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Do you know where your kids are? On a related note, do you know how much they are paying for ecstacy? I do, primarily thanks to the gardaí who gave a drugs awareness talk in my daughter’s school. Apparently, kids in our town are paying two euro a pill. It seemed an odd angle to take, informing a room full of teens that two yokes cost less than a pint, but they offered a memorable counterpoint, telling the class of a young lad they found one night who had taken two ecstacy tablets and was trying to chew his way through the back wall of the local GAA pavilion. Strange stories like this rarely work as a deterrent – while they may be true,

they are outliers, and it is in the grim mundanity of drug abuse that the real horror lies.

I came of age in the immediate aftermath of the summer of love, at the point where the seasons changed and it became the winter of bottlings, thirty púnt ecstacy tablets and rampant scabies.

Around that time I shared a house with a guy who was enthusiastically taking and selling drugs. He was nice enough, would always offer to make you a cuppa, and liked to play chess. Obviously, as a drug dealer, it wasn’t all cups of tea and knight-takes-pawn. The house phone was outside my room, I would often hear him threatening people over debts owed to him, sometimes it would be a fiver, sometimes a couple of hundred. He was under pressure, to feed his own habit and to manage his debts. On top of this there was the constant cat and mouse with the drug squad. He had a sizeable record for burglaries and theft, and was facing into serious jail time if he was caught again. But he had an ingenious way of avoiding getting busted: He would ingest whatever drugs he had on his person when the DS would pull him aside for searching. When they didn’t find anything, and let him go, he would vomit it back up, clean it off, and sell it on. If I have one anecdote that captures the grotty horrors of drug abuse, it’s the thought of consuming a tablet, cooked up with who knows what in a dirty lab, which has also been inside someone’s stomach and possibly has traces of sick on it. You didn’t see that on Ibiza Uncovered.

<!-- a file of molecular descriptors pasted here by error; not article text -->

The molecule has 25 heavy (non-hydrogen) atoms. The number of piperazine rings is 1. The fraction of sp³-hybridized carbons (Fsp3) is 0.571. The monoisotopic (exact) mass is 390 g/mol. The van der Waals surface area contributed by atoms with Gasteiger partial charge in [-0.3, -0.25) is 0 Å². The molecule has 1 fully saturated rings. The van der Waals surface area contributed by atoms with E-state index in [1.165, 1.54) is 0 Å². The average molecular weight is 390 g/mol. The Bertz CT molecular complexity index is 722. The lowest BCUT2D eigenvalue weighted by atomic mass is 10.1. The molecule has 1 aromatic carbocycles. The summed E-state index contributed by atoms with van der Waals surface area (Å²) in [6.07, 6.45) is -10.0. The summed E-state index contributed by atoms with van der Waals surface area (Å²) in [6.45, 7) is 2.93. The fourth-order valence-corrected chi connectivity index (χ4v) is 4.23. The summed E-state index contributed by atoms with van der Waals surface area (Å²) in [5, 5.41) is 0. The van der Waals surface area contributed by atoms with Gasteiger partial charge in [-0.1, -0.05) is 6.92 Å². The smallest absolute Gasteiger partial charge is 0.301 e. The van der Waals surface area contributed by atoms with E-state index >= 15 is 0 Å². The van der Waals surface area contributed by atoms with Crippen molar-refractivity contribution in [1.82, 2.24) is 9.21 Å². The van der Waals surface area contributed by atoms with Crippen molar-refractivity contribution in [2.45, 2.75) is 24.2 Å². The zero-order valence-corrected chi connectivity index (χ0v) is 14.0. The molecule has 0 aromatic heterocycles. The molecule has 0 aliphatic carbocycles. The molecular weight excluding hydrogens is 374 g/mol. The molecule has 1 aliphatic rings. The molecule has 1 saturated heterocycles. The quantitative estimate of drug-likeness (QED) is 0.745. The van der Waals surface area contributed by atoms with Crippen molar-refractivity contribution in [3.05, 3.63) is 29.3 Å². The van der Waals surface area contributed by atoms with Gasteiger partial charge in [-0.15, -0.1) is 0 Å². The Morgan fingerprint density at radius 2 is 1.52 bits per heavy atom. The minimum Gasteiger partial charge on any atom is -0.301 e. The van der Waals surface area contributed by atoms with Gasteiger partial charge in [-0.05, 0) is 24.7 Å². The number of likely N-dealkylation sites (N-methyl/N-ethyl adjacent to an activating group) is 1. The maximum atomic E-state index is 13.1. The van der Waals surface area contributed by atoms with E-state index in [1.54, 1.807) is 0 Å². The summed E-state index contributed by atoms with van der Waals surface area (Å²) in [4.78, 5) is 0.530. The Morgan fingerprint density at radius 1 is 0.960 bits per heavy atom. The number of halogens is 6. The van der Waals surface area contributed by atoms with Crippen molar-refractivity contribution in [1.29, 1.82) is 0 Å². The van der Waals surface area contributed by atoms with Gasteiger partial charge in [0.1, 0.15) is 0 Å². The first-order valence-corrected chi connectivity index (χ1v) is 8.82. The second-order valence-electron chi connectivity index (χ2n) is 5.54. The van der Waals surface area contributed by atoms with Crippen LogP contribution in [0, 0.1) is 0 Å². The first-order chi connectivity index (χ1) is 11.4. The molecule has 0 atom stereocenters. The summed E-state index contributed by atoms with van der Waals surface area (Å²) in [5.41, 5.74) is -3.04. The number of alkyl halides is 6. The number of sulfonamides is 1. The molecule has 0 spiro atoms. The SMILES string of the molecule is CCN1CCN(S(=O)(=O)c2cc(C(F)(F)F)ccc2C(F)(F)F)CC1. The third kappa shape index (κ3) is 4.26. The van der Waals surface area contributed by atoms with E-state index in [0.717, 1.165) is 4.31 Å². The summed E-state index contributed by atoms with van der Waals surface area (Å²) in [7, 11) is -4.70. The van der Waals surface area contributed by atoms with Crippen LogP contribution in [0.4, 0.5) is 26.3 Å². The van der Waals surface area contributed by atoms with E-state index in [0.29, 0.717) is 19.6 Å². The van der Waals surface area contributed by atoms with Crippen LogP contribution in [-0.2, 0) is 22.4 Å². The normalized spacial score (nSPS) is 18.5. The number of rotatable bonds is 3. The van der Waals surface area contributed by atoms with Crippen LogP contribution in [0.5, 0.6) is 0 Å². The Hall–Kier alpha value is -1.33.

My daughter was horrified by my story, which is good, because drugs are bad. Aside from the risks of organ failure, brain damage, addiction and ultime annihilation, I just wanted her to understand was that it isn’t just the unknown chemicals you are consuming with drugs like ecstacy, but the circles you end up moving in – damaged, desperate people who can self destruct in the blink of an eye and take you down with them. I was only a tourist in their world, but even for those brief few years in the mid-Nineties I could see that some of them were never going to escape, never going to find peace.

One night my former housemate was arrested on suspicion of drink driving. He did his usual trick of swallowing what he had on him, but this time the plastic wrapping ripped, and he died of a massive drug overdose, aged 19. It prompted newspaper articles asking how could this happen here, and decades on, it would appear that we are asking the same questions, only with more urgency, as drugs are becoming more and more nasty. The gardaí even told the assembly about ketamine, a drug which, whilst not widely available, nor as terrifying as crystal meth, but not exactly the sort of thing you would want your kids ingesting, mainly because its primary use is as a horse tranquilizer. It’s hard to hear about these things and not feel like the world is becoming more dangerous, that drugs themselves are becoming more dangerous. But my daughter’s generation are different – they are encouraged to talk about mental health, about happiness and the pursuit thereof, about relationships and self esteem. They also understand that, contrary to what the gardaí told them, the ultimate gateway drug isn’t cannabis, it’s alcohol.